The Coon Rapids Housing and Redevelopment Authority has approved the purchase of one of three vacant, nonconforming single-family homes in an area north of Main Street adjacent to Bison Creek Park.
In July, the authority, which comprises the seven members of the Coon Rapids City Council, directed staff to work with the Twin Cities Community Land Bank in negotiating purchases of the properties at 2285 Main St. and 2335 Main St. and to work with the seller at 2245 Main St. to negotiate a purchase agreement.
All three properties are designated for park, recreation and open space use in the city’s comprehensive plan and zoned conservancy district.
According to Matt Brown, community development specialist, residential uses are not permitted in the conservancy district, making the properties nonconforming.
Brown was back before the authority Sept. 3 with a purchase agreement for the one-acre property at 2285 Main St., which has been vacant for the past six months.
“It is in generally poor condition and because city sewer and water are unavailable at this location, the property relies on well and septic systems,” Brown told the council.
An inspection report for the septic system showed that it is non-compliant and would need to be replaced if the house was reoccupied, the deficiencies being related to the original installation, not to a leak or soil contamination, according to Brown.
Following a study a few years ago, the council decided that the cost of extending sewer and water to the area was excessive and opted not to have the utilities installed, Brown wrote in a report to the authority.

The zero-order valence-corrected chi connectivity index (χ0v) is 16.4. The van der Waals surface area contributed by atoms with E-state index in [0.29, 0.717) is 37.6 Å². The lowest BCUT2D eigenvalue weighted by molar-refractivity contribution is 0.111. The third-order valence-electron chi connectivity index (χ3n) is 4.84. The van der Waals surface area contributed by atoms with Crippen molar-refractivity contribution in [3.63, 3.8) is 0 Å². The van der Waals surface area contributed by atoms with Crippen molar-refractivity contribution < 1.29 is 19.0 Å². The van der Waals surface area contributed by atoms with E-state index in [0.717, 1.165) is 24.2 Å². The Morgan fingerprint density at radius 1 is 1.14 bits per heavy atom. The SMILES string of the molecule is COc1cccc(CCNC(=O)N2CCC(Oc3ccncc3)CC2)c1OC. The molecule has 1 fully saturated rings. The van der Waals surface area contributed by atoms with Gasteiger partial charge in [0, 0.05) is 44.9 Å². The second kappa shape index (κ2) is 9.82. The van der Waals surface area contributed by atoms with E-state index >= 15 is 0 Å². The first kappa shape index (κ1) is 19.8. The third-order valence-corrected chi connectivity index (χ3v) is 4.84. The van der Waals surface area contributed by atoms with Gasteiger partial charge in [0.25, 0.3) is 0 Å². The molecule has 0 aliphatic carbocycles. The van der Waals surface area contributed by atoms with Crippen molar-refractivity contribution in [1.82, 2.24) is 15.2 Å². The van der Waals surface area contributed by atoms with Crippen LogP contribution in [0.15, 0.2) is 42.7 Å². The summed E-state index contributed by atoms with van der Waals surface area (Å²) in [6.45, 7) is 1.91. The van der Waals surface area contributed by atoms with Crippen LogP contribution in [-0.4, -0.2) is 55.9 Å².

Staff proposes acquiring the property, demolishing the home and incorporating the property into the adjacent Bison Creek Park, he wrote.
The cost to purchase the property is $95,000, which will come out of the authority’s budget. The property had been listed at $104,000, but the authority had set a spending cap of $100,000 on the purchase of the property, Brown wrote.
The 2245 Main St. home has been unoccupied for several years, meaning that it cannot be occupied as a residential home anymore under state law, he said.
The property of some five acres is owned by Shamrock Development, with whom the housing and redevelopment authority is negotiating, Brown said.
But there may be a buyer for the home at 2335 Main St., which has gone through foreclosure and has been vacant for less than a year, Brown said.
“There has been an offer from someone else,” he said.
According to Brown, staff has worked with the land bank in the past to negotiate the purchase of the bank-owned properties because quick reaction is needed when they become available and it is often difficult for staff to use its conventional method of negotiating purchase agreements.
The land bank negotiates directly with the seller with the direction of city staff and when it acquires the property, the land bank immediately sells it to the city.
There are two parcels which lie between 2335 and 2285 Main St.
Community Development Director Marc Nevinski said 2321 was acquired by Anoka County for a storm water retention pond as part of the Main Street reconstruction project, while 2309 has a single-family home that is under private ownership.
Peter Bodley is at firstname.lastname@example.org